I am longtime enthusiast of single place aircraft. Clearly, I am not alone. In fact, the number of pilots showing an interest in single-place aircraft has been growing fast according to several ways of estimating such interest.
When you fly solo you can operate your flying machine the way you want — well… within the laws of physics and the laws of FAA (or whatever national CAA you must obey). What you don’t need to do is worry about a passenger.
Single place aircraft are commonly much more affordable.
Despite following single place aircraft closely, even I have been astounded at steadily increasing interest in single place aircraft over the last few years. Although significantly out of sight of many aviators, single place aviation has been growing faster than you imagine. Some pilots actually think Part 103 “died” a couple decades back. I don’t know how it feels to be that wrong, but they are.
Most of these single place aircraft are Part 103 vehicles but not all, not by a long shot.
As of late 2021, we began included kit-built Part 103-type aircraft in our Tableau Public aircraft count and database. In addition, our new Part 103 List is presently drawing lots of views and visits (thank you for checking it out).
By now, you’re probably not surprised to learn a new single place gyroplane is coming to market in 2022.
Earlier, I wrote about a beautifully-finished single place gyroplane from Gyro Technic. I also wrote about another delightful rotary-wing entry, the one-place Fusion Nano. The former does not qualify for Part 103; the latter does.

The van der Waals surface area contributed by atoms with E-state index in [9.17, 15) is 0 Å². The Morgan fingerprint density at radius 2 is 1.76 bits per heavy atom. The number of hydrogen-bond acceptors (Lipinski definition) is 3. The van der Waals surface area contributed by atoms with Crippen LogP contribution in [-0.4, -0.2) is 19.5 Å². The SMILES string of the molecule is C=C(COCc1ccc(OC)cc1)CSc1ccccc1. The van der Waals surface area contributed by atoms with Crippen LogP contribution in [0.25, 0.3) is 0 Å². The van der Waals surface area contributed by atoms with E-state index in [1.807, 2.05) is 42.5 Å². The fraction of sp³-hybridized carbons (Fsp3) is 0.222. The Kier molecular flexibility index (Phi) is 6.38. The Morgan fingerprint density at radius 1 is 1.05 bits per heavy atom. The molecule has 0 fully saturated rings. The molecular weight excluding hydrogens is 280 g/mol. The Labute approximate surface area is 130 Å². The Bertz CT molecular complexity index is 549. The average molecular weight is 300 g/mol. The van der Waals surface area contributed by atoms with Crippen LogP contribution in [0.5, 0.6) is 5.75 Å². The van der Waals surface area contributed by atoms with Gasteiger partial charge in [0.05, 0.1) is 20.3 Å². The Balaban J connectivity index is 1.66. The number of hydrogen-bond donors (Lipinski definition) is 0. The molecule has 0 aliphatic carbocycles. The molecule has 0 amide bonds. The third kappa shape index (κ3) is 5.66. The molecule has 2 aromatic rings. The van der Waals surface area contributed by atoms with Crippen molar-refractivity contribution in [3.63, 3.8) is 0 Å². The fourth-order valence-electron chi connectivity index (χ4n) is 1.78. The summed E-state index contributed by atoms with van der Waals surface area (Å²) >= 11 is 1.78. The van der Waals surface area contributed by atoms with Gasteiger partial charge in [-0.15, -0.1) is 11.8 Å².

Some single-place fixed wing aircraft slightly exceed Part 103’s tight parameters. Plus we have an emerging group of single place, ostensibly-103-eligible multicopters (see reports here for Hexa, Flyer, Blackfly, and Scorpion). All these single place aircraft merely scratch the surface.
Coming: Air Command’s
New Single Seat Gyroplane
If you’ve been around Light-Sport Aircraft aviation for a while, you already know the Air Command brand. Some with long memories may recall problems. Before the more recent wave of interest in gyroplanes, Air Command was a significant player. Sales were good but accidents happened. After founder Dennis Fetters sold the company, a successive owner tackled the issues.
To this day, some speak ill of Air Command but that is out-of-date information. Back in the early 1990s, aeronautical engineer Harold Smith took over the design. With his son Doug, they examined the original Air Command design and determined it should not be flown due to the possibility of Pilot Induced Oscillation (PIO).
In a safety bulletin Harold stated the old Air Command gyroplanes were not airworthy unless alterations were made. Ultimately, the Smiths issued three key corrections to solve design issues (dual-redundant masts, a joystick control system to replace the “pump-stick,” and horizontal stabilizers). Read more about the problems and fixes at this website.
The Air Command brand dates to 1979 with first flight in April 1984. In early days, Air Command claimed to be selling two gyroplane kits per day.
“More than 2,500 production gyroplane kits were sold worldwide,” said company officials. “Air Command is the longest running gyroplane company in the United States,” they added.